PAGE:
The world, inevitably, is going to have a great transformation. This is part of the meaning of the 21st-century. China, the giant of the future, could either make the world's problem worse with massive carbon dioxide emissions, or it could decide that it is going to lead the 21st-century revolution.

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The 21st century presents an extreme dichotomy. In the strongest countries it will be a time of great increase in wealth and a massive increase in what humans can achieve. In the weakest countries, there will be a cycle of steadily worsening poverty, disease, violence and social chaos. Many nations are destitute, or failed, nations, not developing nations. Developing countries are on a ladder to improvement, step by step they can improve their lot. Destitute nations are so poor that they cannot reach the bottom rung of that ladder. There is no way to educate one's children, no way to create better farming, no way to enter the world of trade. Below a certain level, poverty is so crushing that there is no way out without well-planned external help; hunger and disease only get worse. It is entirely possible for the wealthy nations to stop this vicious cycle in the poorest nations. Almost a third of the world's people live in places where they earn less than $2 per day. Half a billion live on less than $1 per day. Between now and mid-century, most of the 2 to 3 billion increase in population will be in the poorest countries. Such destitution leads to desperation. Extremist Islam seminaries, offering food, and advocating terrorism and jihad, is spreading in some of these countries.

We can look at the future in two ways. We can ask: What is the right thing to do? Or we can ask: What is the most likely thing to happen?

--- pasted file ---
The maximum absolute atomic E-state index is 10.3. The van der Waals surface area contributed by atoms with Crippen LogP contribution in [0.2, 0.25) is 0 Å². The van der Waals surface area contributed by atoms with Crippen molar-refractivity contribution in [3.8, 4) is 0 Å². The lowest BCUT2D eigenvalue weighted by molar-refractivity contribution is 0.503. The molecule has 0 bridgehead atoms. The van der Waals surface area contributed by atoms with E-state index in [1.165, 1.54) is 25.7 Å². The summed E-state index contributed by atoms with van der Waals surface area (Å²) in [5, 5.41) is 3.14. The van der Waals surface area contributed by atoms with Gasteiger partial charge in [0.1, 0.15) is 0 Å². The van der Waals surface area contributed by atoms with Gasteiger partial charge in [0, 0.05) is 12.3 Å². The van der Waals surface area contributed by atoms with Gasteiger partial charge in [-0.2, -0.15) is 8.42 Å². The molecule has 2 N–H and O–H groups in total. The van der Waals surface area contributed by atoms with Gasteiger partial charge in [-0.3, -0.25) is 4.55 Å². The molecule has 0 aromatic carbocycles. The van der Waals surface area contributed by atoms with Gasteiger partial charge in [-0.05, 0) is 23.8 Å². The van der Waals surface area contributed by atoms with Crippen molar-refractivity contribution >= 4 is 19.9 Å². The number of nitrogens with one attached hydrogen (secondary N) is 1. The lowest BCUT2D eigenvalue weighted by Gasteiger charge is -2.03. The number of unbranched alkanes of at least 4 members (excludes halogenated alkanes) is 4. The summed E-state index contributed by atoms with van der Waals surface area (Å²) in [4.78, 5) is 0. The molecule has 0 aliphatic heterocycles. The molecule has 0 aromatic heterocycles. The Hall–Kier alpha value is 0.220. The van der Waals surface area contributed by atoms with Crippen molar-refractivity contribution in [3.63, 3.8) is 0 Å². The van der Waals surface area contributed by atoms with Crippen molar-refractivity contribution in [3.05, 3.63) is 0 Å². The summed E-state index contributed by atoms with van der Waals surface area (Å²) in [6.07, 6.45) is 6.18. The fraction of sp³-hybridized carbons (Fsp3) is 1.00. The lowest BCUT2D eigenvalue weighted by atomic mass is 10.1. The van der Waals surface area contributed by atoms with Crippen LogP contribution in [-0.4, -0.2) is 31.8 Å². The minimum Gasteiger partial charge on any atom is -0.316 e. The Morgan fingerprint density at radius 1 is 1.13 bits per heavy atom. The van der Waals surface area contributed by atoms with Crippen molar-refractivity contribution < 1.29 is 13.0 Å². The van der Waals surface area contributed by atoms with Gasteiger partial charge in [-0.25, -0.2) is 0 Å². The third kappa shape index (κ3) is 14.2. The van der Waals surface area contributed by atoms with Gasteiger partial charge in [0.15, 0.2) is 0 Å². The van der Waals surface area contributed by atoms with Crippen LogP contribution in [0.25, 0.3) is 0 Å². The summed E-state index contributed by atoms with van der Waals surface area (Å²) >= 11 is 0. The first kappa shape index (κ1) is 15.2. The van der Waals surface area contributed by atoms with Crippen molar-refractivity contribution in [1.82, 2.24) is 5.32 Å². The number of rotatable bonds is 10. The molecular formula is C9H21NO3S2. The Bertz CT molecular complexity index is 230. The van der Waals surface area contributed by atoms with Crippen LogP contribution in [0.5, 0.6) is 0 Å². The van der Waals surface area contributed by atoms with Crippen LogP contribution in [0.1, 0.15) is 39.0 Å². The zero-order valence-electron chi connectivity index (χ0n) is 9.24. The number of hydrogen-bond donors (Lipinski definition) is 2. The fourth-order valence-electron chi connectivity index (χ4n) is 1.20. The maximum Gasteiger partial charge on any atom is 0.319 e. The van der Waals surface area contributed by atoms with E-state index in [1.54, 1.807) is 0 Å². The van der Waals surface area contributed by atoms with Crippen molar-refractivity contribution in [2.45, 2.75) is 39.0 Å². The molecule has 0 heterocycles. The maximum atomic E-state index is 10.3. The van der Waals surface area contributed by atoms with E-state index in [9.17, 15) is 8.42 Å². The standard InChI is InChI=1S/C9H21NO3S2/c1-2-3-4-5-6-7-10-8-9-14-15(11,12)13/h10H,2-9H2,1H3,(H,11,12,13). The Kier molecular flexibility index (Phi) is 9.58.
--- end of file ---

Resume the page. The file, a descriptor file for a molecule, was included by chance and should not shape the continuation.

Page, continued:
As we look at the poorest nations of the world or the destitute shantytowns within not-so-poor nations, it is difficult to understand the true horror of what is there unless you've been there. If we ask what the right thing to do is, there are clear, fundamental answers. End poverty. Eliminate disease and squalor. Educate children. Teach women to read. In short, clean up the mess. Take a set of actions that lift the destitute society to the bottom rung of the ladder of development, from which they have a chance to progress. To get to the bottom rung of the ladder they need help from the outside. Without that help, the destitution will get worse. This is not an impractical ideal. Jeffrey Sachs and his associates have worked out in detail how to do it. It does not need a large amount of financial aid; it needs basic know-how putting into place along with enough money to make sure that change happens. Without the know-how and the management, money does little good. The cost to the rich nations would barely be noticed.

However, if we ask what the most likely thing to happen is, we observe that the United Nations sets goals, but there is not much action. Politicians in rich nations make speeches and feel good about their words, but their television-watching constituency mostly doesn't care about faraway poverty. Not enough money is spent by rich countries to help poor ones. Powerful governments (like the Chinese) bring about powerful changes in their own country, but destitute nations have no such government. They desperately need help, which they are not getting. So, for these nations, if we ask what is probably going to happen, the answer is an inexorable spiral into worsening conditions. To answer "More of the same" would not be correct, usually, because below a certain level of poverty, the situation slowly deteriorates.

Michael Porter, the Harvard superstar of business gurus, told me forcefully: "We have all these countries that are failing; all these people in these countries that have no opportunities, no sense of self-worth. This is creating very divisive forces. ... We're caught in a conundrum. We want to respect the citizens of countries to make choices. We believe deeply in democracy. We want people to guide their own destinies. Yet, what if that keeps not working, and we have these long-term, planet-wide consequences. What do we do about it? That is a discussion that the world, right now, is not prepared to have."